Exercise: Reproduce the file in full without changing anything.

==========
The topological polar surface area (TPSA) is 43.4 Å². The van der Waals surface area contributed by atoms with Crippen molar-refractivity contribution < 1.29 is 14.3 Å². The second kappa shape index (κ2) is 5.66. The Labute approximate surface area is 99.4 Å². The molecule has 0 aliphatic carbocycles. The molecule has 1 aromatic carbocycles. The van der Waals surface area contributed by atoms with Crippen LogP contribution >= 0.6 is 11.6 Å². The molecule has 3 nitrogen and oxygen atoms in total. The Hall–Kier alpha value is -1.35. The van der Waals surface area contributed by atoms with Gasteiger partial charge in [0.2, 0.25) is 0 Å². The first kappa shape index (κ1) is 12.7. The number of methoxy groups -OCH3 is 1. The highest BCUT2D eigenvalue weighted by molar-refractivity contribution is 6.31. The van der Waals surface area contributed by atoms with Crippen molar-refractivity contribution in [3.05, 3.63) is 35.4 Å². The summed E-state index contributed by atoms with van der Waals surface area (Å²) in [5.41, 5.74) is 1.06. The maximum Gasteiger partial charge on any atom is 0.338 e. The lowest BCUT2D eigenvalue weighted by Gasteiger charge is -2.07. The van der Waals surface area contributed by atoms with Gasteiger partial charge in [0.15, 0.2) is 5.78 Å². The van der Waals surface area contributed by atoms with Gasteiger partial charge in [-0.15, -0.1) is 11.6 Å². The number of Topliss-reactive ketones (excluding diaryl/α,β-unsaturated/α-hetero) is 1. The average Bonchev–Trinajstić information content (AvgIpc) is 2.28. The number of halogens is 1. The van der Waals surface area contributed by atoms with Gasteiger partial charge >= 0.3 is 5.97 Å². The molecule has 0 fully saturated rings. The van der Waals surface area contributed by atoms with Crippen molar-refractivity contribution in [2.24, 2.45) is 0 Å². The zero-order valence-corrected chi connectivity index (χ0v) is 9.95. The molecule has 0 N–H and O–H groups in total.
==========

The topological polar surface area (TPSA) is 43.4 Å². The van der Waals surface area contributed by atoms with Crippen molar-refractivity contribution < 1.29 is 14.3 Å². The second kappa shape index (κ2) is 5.66. The Labute approximate surface area is 99.4 Å². The molecule has 0 aliphatic carbocycles. The molecule has 1 aromatic carbocycles. The van der Waals surface area contributed by atoms with Crippen LogP contribution >= 0.6 is 11.6 Å². The molecule has 3 nitrogen and oxygen atoms in total. The Hall–Kier alpha value is -1.35. The van der Waals surface area contributed by atoms with Gasteiger partial charge in [0.2, 0.25) is 0 Å². The first kappa shape index (κ1) is 12.7. The number of methoxy groups -OCH3 is 1. The highest BCUT2D eigenvalue weighted by molar-refractivity contribution is 6.31. The van der Waals surface area contributed by atoms with Crippen molar-refractivity contribution in [3.05, 3.63) is 35.4 Å². The summed E-state index contributed by atoms with van der Waals surface area (Å²) in [5.41, 5.74) is 1.06. The maximum Gasteiger partial charge on any atom is 0.338 e. The lowest BCUT2D eigenvalue weighted by Gasteiger charge is -2.07. The van der Waals surface area contributed by atoms with Gasteiger partial charge in [0.15, 0.2) is 5.78 Å². The van der Waals surface area contributed by atoms with Gasteiger partial charge in [-0.15, -0.1) is 11.6 Å². The number of Topliss-reactive ketones (excluding diaryl/α,β-unsaturated/α-hetero) is 1. The average Bonchev–Trinajstić information content (AvgIpc) is 2.28. The number of halogens is 1. The van der Waals surface area contributed by atoms with Gasteiger partial charge >= 0.3 is 5.97 Å². The molecule has 0 fully saturated rings. The van der Waals surface area contributed by atoms with Crippen molar-refractivity contribution in [2.24, 2.45) is 0 Å². The zero-order valence-corrected chi connectivity index (χ0v) is 9.95. The molecule has 0 N–H and O–H groups in total.